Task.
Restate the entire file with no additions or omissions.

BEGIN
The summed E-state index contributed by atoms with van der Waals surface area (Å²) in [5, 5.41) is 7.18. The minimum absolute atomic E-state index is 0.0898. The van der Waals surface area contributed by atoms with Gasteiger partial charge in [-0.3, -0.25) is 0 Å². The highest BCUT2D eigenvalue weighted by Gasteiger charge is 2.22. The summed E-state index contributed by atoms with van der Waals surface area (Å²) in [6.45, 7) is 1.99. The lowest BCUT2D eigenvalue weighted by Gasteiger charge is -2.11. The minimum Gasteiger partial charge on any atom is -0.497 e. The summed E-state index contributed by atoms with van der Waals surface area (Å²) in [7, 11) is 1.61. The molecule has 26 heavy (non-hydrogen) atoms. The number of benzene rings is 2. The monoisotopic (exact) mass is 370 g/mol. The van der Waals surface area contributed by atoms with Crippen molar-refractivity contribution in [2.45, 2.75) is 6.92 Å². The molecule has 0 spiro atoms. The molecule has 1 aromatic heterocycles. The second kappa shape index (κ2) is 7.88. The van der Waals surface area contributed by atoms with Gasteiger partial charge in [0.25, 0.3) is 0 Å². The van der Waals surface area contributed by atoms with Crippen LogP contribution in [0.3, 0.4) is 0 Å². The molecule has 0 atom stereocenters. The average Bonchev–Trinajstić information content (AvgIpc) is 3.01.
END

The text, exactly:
The summed E-state index contributed by atoms with van der Waals surface area (Å²) in [5, 5.41) is 7.18. The minimum absolute atomic E-state index is 0.0898. The van der Waals surface area contributed by atoms with Gasteiger partial charge in [-0.3, -0.25) is 0 Å². The highest BCUT2D eigenvalue weighted by Gasteiger charge is 2.22. The summed E-state index contributed by atoms with van der Waals surface area (Å²) in [6.45, 7) is 1.99. The lowest BCUT2D eigenvalue weighted by Gasteiger charge is -2.11. The minimum Gasteiger partial charge on any atom is -0.497 e. The summed E-state index contributed by atoms with van der Waals surface area (Å²) in [7, 11) is 1.61. The molecule has 26 heavy (non-hydrogen) atoms. The number of benzene rings is 2. The monoisotopic (exact) mass is 370 g/mol. The van der Waals surface area contributed by atoms with Crippen molar-refractivity contribution in [2.45, 2.75) is 6.92 Å². The molecule has 0 spiro atoms. The molecule has 1 aromatic heterocycles. The second kappa shape index (κ2) is 7.88. The van der Waals surface area contributed by atoms with Gasteiger partial charge in [0.25, 0.3) is 0 Å². The van der Waals surface area contributed by atoms with Crippen LogP contribution in [0.3, 0.4) is 0 Å². The molecule has 0 atom stereocenters. The average Bonchev–Trinajstić information content (AvgIpc) is 3.01.